I Went to Sundance, Part 2: Love is Strange, Young Ones, I Origins, Dear White People

The Eccles Theater at the Sundance Film Festival seats 1200–but good luck getting a spot.

How to See a Movie at Sundance When Your Broke Ass Doesn’t Have Any Actual Tickets:
1. Pick the movie you’re interested in seeing.
2. Pick a different movie, because you’re sure as heck not getting into your first choice.
3. Exactly two hours and one minute before your movie begins, make sure your Sundance iPhone app is lined up and ready to join the waitlist when it opens.
4. The exact second the waitlist opens, frantically press the button to join while screaming NOW! NOW! NOW! NOW! to all of your friends.
5. Congratulations! You’ve drawn number 179. Unfortunately, your friends are all somewhere in the 400s. Like a determined climber ascending to Everest, you must cut their dead bodies loose so you might make it to the peak.
6. Your draw number still qualifies as “Likely to Gain Entry,” so an hour before the movie starts you trek to the theater and join the waitlist, situating yourself by number and praying that the 178 people in front of you are suddenly stricken with violent diarrhea.
7. Worry that the negative karma you’re putting into the world is going to backfire and give you violent diarrhea. Shift nervously. One half hour to go.
8. The movie’s start time arrives. The volunteer coordinator comes to the front of the line. Everyone sucks in their breath. You realize you are unconsciously squeezing the hand of your neighbor, a white guy with dreadlocks who looks way too into it. The volunteer starts to speak:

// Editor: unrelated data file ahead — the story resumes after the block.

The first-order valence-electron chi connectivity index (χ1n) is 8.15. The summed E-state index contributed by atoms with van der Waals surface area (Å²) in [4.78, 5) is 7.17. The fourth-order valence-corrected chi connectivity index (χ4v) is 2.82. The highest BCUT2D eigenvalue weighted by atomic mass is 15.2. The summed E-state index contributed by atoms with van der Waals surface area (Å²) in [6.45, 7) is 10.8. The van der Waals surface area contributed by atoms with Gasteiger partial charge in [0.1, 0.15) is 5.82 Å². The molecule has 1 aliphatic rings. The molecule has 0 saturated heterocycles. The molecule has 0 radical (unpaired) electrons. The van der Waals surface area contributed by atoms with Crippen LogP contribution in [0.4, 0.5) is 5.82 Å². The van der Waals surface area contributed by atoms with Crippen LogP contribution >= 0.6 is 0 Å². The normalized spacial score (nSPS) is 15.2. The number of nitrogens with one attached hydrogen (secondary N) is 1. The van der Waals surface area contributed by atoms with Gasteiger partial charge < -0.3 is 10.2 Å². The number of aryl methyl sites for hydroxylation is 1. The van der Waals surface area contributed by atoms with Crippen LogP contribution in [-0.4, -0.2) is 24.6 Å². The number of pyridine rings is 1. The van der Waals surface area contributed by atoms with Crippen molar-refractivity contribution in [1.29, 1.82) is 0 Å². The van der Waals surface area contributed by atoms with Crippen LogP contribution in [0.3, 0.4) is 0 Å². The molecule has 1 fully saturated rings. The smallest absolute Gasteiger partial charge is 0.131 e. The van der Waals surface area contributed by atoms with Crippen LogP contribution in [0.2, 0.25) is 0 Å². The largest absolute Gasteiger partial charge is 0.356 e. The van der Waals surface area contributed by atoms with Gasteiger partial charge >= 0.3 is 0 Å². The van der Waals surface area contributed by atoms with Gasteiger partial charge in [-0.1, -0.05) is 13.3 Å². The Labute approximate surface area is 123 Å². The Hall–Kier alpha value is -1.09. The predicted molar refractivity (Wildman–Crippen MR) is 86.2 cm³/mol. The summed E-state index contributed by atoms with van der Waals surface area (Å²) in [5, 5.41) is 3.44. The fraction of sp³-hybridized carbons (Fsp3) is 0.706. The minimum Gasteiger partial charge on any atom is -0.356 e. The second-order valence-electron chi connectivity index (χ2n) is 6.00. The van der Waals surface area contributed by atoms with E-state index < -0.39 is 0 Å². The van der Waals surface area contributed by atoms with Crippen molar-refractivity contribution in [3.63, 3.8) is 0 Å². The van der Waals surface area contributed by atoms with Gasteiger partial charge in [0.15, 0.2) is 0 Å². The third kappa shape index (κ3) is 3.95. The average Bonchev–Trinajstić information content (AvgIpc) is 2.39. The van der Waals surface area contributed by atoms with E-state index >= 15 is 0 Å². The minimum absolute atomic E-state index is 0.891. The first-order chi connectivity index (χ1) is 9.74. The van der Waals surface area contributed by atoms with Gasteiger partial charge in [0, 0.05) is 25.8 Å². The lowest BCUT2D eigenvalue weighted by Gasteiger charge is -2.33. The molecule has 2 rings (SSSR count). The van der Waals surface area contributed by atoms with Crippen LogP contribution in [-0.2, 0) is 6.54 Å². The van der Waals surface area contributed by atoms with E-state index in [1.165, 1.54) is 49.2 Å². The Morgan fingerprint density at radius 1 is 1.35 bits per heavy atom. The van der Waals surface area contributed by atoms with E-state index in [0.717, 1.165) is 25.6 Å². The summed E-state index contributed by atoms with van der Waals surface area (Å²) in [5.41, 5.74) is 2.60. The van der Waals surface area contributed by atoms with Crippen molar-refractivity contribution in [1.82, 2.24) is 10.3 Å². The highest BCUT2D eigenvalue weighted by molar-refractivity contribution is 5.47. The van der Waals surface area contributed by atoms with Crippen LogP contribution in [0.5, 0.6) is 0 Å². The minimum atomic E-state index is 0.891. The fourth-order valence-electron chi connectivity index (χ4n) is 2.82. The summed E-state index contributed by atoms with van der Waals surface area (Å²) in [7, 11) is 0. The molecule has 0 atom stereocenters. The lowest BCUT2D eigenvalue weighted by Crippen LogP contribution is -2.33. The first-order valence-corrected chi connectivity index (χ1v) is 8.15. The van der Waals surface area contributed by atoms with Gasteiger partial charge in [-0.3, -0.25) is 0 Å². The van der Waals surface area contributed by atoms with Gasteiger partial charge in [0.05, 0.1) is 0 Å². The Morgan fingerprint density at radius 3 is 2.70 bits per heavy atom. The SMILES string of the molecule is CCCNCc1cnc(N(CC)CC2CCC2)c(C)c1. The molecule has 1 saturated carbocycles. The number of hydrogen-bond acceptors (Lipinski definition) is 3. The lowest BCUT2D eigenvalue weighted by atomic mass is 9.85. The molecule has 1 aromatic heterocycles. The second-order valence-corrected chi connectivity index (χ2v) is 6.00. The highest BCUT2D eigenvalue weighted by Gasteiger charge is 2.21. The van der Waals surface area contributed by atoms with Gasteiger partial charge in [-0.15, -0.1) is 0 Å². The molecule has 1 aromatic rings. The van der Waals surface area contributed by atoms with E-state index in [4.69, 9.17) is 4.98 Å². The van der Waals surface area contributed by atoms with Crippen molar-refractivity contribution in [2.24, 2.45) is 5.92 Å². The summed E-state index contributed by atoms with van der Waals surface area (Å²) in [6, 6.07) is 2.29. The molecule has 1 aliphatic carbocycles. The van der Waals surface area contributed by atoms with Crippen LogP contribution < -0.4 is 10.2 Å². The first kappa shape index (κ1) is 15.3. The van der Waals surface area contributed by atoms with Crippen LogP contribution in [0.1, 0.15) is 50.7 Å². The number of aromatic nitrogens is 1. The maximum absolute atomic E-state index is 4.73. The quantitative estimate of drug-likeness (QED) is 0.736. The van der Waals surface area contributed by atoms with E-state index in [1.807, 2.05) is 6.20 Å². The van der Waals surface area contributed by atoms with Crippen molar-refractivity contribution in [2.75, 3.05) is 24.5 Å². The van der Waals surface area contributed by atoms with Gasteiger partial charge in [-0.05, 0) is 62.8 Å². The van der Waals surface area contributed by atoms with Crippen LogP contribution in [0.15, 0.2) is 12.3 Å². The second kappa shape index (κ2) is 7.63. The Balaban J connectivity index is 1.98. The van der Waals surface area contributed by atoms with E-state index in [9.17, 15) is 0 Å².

10. Shuffle in defeat back into the harsh cold of the Park City streets. You feel you are about to cry, but a wind rushes past you and, as if in a dream, you hear the high sweet voice of Zach Braff whisper in your ear, “Don’t give up!” You square your shoulders and steel your heart with new resolve. “I won’t, Zach Braff!” you shout, and before you even notice the judgmental stares landing upon you, you’re off and running, determined to see at least one goddamn movie at Sundance today.

(Welcome to Part Two of my Sundance review.)

Alfred Molina and John Lithgow are an old married couple in Love is Strange. (Source: The Guardian)

Alfred Molina and John Lithgow are an old married couple in Love is Strange. (Source: The Guardian)

Love Is Strange

Alfred Molina and John Lithgow play devoted husbands of forty years in this heartbreakingly sweet story of love and family. Do we really need to know any more to line up to see this?

In a world where a movie usually only has room for one decorated charismatic older male actor, what a delight to see longtime friends Molina and Lithgow share the screen in such an intimate fashion. Their relationship is blissful to watch; when the film opens on their wedding day—a nondescript morning, as we watch two men who have already grown old together finally cement a union long unofficially official—we are immediately entranced by their ebullient chemistry.

The conflict in director Ira Sachs’ Love is Strange never comes from the core relationship, thankfully, but instead from the circumstances that surround and challenge them. After their wedding, George (Molina) is fired from his job at a Catholic school, and suddenly the two older men are broke and forced to rely on the generosity—both willing and begrudged—of their friends and family. Ben (Lithgow) must move into his nephew’s home, headed by the self-important Kate (a terrific Marisa Tomei), while George crashes with Ted and Ian (Cheyenne Jackson and Christian Coulson), a pair of young gay cops with a zeal for partying. While Ben shares a bunkbed with the sullen teen Joey (Charlie Tahan) and George tries to get comfortable on the couch, their friends and families bitch and worry about them, revealing the stretched seams in their own relationships.

Love is Strange is not shocking or thrilling; it has no twists or sudden relevations. But its quiet, gentle demeanor draws you in, and by the time the closing credits roll, you will already be missing Ben and George as if they were your own family.